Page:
Legault's 600 PIASTRES, many questions

Legault's 600 PIASTRES, many questions

DAY

The imminent dispatch of the “gift certificates” that Prime Minister François Legault promised during the election campaign has generated many questions from readers.

From the outset, I remind you that people earning an income of $50,000 or less will receive a “cheque” for $600. And those with an income ranging from $50,000 to $100,000 will receive a “check” for $400.  

  • Listen to the Economic editorial by Michel Girard broadcast live every day at 7:35 a.m. at QUB radio:

You will notice the word ” check” is in quotation marks because Legault’s “gift” will also be paid by direct deposit to taxpayers. 

1) When the “gift certificates” will they be sent?

As soon as Finance Minister Eric Girard's mini-budget is tabled, at the beginning of next December.  

2) Which ministry will send the “cheques- gifts”?

Revenu Quebec is responsible for this vast operation aimed at sending said “gift certificates” to six million Quebec taxpayers.  

3) What must the taxpayer do to receive his cheque?

In principle, absolutely nothing. Revenue Quebec takes care of it. I say “in principle” because if ever you do not receive it, you will have to take steps to obtain it.  

4) But on what does Revenu Québec base itself for determine the income of the lucky beneficiaries?

Simply on their 2021 tax returns. Just like when they sent out the previous $500 “anti-inflation checks” last spring.&nbsp ; 

5) Will these new gifts of $400 or $600 be taxable?

No, just as was also the case with the previous $500 “anti-inflation” check.   

6) Regarding taxpayers who owe money to the Government of Quebec, will they have their check seized as financial compensation for their debts to the State?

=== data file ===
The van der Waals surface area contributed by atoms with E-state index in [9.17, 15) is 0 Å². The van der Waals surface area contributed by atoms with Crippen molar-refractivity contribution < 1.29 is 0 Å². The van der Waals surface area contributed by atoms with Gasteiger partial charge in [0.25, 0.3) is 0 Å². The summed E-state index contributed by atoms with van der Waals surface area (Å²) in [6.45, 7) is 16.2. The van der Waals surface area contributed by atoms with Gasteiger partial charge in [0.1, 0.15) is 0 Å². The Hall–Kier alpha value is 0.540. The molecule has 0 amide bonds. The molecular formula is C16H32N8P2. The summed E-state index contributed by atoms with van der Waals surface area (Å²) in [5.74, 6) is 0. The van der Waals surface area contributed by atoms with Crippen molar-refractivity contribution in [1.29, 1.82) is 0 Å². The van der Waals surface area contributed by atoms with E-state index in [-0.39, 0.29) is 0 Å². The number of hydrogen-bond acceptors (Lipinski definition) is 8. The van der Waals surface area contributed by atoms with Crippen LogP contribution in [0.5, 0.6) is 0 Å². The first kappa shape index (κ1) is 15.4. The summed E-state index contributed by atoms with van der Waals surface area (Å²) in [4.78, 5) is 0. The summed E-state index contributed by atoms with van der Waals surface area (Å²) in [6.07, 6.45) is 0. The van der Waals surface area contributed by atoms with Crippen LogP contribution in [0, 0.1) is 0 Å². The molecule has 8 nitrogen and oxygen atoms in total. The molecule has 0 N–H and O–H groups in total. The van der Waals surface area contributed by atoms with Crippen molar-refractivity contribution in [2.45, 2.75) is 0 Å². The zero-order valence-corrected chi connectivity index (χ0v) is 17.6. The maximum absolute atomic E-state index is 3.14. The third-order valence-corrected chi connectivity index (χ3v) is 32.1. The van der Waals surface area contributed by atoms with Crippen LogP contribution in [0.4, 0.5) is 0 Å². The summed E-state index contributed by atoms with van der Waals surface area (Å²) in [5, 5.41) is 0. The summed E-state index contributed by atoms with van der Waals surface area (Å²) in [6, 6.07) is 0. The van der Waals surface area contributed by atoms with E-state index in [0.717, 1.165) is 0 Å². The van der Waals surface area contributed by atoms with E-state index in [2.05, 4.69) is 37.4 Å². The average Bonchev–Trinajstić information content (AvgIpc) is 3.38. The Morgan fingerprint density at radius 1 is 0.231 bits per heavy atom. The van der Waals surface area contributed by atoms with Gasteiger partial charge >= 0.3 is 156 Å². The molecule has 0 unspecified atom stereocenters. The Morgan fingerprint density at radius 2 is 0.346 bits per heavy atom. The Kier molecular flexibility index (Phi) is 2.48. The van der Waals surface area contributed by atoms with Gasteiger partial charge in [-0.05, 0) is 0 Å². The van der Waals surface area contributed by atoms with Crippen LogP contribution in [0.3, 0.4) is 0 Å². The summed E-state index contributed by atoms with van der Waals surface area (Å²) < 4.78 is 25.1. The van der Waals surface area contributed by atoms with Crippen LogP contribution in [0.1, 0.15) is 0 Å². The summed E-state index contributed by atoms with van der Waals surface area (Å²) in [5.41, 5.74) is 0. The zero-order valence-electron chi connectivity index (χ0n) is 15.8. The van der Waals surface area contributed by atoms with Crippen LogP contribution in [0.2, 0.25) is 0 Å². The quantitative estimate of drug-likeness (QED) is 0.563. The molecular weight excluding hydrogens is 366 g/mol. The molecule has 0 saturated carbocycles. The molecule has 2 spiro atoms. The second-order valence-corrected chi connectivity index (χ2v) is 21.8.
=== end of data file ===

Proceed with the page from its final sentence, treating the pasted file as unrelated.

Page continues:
No. The Prime Minister's press secretary, Ewan Sauves, confirmed to me that none of the $400 to $600 checks promised by François Legault during the election campaign will be withheld to repay any debt to the government.  

It will be recalled that the Legault government had previously decided to use last spring's $500 anti-inflation checks to force taxpayers who have a government debt to repay it.    

Electoral promise obliges, François Legault has made the commitment, this time, not to withhold any checks for the purpose of reimbursing debts to the Government of Quebec.  

< strong>7) Will young people who turn 18 in 2022 also be able to benefit from the $600 gift certificates?

The question is all the more relevant since these 18-year-olds were not entitled to the previous $500 check on the pretext that you had to be 18 on December 31, 2021.   

I asked Prime Minister Legault's spokesperson if the “18 years old by December 31, 2021” rule would remain in effect for new “gift certificates”.  

If such is the case, this suggests that the young people, who turned 18 this year between January 1 and the day of the vote on October 3, were “old enough” to vote, but “too young” to receive their electoral check by François Legault!  

I am awaiting the response from the Prime Minister's Office… 

  • Listen to Michel Girard's economic editorial broadcast live every day at 7:35 a.m. at QUB radio:
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